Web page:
Windows releases have a lot in common with Star Trek movies: they seem to alternate in terms of reception. Windows 7 was generally well-regarded at launch back in ’09, as was Windows 10 in 2015. Windows 8, the awkward middle child that tried some huge user interface changes in 2012, was not. Windows 8.1, the last major update to the OS, will officially end support early next year. And Microsoft can’t wait to tell you about it.
As The Verge reports, anyone still using Windows 8.1 will get notifications about the end of software updates sometime next month. They’ll have until January 10th to find a new operating system, or face the web without any backup in the way of security updates. It might be an awkward transition: PCs still running Windows 8.1 might not be able to meet the minimum requirements of Windows 11, as Microsoft fully admits in another support document. The company is still selling Windows 10, which is notably less picky about low-powered hardware (and needs no Trusted Platform Module), but which will officially end its support life in 2025.
Windows 8 was immediately divisive when it launched, mostly because of the radical Metro user interface departure that borrowed heavily from Windows Phone, emphasizing touchscreen functionality long before most users were ready to embrace it on PC. Microsoft was attempting to create a unified system that integrated both conventional desktop applications and mobile apps, and it didn’t work. Windows 8.1 was a sizable patch released the following year meant to address some of these issues, notably a more flexible home screen with easier access to the more conventional Windows desktop. But by then public opinion had soured, and huge amounts of users had resolved to stick with Windows 7. Windows 8 technically ended support way back in 2016, as Microsoft pushed people to apply the 8.1 functionality and security patches.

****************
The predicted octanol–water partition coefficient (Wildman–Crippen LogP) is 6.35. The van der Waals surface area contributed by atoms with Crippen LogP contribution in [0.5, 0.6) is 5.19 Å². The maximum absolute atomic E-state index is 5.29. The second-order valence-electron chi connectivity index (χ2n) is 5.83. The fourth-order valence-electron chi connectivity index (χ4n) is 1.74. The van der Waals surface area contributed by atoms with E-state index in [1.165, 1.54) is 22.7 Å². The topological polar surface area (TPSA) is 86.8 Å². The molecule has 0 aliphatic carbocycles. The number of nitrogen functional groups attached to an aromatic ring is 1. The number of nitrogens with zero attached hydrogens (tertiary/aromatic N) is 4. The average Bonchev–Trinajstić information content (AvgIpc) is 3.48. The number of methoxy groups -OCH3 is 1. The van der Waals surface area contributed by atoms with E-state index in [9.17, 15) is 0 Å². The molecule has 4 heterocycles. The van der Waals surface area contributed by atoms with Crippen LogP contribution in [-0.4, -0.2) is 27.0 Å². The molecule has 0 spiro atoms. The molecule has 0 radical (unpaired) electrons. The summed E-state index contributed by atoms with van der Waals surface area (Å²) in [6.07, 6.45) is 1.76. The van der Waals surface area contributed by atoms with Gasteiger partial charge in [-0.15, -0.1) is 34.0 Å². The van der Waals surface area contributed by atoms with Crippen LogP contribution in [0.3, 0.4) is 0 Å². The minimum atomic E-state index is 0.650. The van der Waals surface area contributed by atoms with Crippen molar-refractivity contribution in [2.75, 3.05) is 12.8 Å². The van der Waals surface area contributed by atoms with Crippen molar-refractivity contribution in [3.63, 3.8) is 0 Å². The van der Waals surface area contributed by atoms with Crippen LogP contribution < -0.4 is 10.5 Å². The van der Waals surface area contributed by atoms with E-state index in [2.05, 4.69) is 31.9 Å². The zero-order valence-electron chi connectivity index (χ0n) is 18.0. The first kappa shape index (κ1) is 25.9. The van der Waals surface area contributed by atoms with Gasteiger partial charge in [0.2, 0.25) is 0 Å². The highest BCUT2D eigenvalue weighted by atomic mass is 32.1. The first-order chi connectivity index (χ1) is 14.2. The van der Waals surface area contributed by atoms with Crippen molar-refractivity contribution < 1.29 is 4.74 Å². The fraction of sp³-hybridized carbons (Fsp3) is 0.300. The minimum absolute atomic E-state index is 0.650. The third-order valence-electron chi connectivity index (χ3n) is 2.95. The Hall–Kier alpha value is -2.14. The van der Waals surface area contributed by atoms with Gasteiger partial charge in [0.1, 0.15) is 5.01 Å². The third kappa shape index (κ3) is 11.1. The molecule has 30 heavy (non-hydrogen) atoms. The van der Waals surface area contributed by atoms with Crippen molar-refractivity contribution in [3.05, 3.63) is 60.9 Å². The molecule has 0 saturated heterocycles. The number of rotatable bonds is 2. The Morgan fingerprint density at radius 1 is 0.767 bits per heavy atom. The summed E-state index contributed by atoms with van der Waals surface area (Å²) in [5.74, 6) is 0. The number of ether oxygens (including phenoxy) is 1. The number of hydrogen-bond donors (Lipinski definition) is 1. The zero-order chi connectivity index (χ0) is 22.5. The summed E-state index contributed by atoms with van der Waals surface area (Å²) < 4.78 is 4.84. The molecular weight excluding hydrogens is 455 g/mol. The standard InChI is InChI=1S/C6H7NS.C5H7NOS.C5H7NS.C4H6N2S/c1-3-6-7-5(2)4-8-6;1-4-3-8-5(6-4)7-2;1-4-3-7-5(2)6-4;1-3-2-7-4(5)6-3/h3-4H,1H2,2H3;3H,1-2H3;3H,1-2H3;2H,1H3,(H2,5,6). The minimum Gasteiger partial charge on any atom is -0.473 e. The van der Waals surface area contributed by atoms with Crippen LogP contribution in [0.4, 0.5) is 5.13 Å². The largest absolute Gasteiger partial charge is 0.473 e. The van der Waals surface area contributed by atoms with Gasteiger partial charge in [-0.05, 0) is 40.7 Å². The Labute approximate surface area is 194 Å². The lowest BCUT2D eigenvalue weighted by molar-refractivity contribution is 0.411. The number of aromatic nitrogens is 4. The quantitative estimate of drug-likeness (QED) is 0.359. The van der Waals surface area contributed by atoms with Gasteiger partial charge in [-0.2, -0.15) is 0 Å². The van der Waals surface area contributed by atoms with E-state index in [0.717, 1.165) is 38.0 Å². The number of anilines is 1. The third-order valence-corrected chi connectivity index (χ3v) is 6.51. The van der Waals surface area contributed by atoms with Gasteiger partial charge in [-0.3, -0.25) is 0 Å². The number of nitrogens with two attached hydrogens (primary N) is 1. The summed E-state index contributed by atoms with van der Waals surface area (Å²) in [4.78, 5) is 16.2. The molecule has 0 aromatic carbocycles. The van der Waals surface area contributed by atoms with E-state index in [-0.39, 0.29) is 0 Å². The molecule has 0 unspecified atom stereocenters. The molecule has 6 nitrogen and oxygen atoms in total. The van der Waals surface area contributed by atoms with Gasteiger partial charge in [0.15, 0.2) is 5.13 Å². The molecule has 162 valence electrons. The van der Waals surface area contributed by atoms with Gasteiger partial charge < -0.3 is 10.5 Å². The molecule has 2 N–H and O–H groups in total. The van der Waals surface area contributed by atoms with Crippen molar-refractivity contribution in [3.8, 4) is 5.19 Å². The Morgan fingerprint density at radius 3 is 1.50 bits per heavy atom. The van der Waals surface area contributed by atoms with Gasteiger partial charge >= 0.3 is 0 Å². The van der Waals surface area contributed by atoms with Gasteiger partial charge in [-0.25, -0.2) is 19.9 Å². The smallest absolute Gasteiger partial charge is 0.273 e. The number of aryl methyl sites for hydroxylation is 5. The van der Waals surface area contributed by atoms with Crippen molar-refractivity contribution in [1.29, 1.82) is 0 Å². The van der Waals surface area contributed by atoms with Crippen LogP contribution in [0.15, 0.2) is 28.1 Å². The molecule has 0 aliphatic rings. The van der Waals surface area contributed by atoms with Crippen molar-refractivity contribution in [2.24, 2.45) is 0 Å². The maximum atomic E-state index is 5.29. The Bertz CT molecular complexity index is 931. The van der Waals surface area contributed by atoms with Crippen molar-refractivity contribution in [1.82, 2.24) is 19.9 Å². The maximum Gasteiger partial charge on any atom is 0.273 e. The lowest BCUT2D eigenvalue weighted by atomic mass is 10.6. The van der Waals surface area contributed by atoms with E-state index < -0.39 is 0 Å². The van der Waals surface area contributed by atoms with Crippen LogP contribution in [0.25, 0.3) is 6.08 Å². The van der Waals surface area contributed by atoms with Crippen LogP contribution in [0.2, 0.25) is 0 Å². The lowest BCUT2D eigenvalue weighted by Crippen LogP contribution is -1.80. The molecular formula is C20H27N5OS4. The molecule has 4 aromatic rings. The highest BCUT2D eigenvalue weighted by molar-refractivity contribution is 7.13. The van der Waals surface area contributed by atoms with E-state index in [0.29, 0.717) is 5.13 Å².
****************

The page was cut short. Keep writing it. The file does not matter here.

As of February 2022, StatCounter reports that Windows 8 and Windows 8.1 combine for just 4.42% of worldwide Windows users. The older Windows 7, which ended support more than two years ago, still has almost three times as many users. While not quite as big a blunder, Windows 11 is drawing comparisons to 8 as users hesitate to upgrade. It’s currently holding just over 10 percent of the userbase… slightly less than Windows 7. Ouch.
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